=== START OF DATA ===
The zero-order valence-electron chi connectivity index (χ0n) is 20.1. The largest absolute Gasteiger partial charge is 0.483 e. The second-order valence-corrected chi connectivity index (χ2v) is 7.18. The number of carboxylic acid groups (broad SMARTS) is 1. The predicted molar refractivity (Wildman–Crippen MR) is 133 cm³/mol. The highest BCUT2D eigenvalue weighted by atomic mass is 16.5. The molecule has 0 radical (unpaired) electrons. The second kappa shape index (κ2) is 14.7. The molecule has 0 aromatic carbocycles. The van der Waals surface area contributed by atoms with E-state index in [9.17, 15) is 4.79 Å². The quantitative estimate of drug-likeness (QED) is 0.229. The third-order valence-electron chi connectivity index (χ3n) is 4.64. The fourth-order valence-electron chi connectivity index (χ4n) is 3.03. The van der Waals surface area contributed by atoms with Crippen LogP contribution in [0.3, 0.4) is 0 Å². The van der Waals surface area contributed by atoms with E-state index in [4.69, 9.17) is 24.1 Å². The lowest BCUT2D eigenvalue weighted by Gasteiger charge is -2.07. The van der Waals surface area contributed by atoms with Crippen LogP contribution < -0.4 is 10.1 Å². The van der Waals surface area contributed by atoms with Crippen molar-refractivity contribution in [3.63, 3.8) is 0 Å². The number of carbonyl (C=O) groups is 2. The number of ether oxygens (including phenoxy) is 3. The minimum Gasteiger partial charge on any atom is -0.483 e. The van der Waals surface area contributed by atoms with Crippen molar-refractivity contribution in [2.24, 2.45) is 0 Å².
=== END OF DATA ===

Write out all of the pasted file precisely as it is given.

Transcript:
The zero-order valence-electron chi connectivity index (χ0n) is 20.1. The largest absolute Gasteiger partial charge is 0.483 e. The second-order valence-corrected chi connectivity index (χ2v) is 7.18. The number of carboxylic acid groups (broad SMARTS) is 1. The predicted molar refractivity (Wildman–Crippen MR) is 133 cm³/mol. The highest BCUT2D eigenvalue weighted by atomic mass is 16.5. The molecule has 0 radical (unpaired) electrons. The second kappa shape index (κ2) is 14.7. The molecule has 0 aromatic carbocycles. The van der Waals surface area contributed by atoms with E-state index in [9.17, 15) is 4.79 Å². The quantitative estimate of drug-likeness (QED) is 0.229. The third-order valence-electron chi connectivity index (χ3n) is 4.64. The fourth-order valence-electron chi connectivity index (χ4n) is 3.03. The van der Waals surface area contributed by atoms with Crippen LogP contribution in [0.3, 0.4) is 0 Å². The van der Waals surface area contributed by atoms with E-state index in [4.69, 9.17) is 24.1 Å². The lowest BCUT2D eigenvalue weighted by Gasteiger charge is -2.07. The van der Waals surface area contributed by atoms with Crippen LogP contribution < -0.4 is 10.1 Å². The van der Waals surface area contributed by atoms with Crippen molar-refractivity contribution in [3.63, 3.8) is 0 Å². The number of carbonyl (C=O) groups is 2. The number of ether oxygens (including phenoxy) is 3. The minimum Gasteiger partial charge on any atom is -0.483 e. The van der Waals surface area contributed by atoms with Crippen molar-refractivity contribution in [2.24, 2.45) is 0 Å².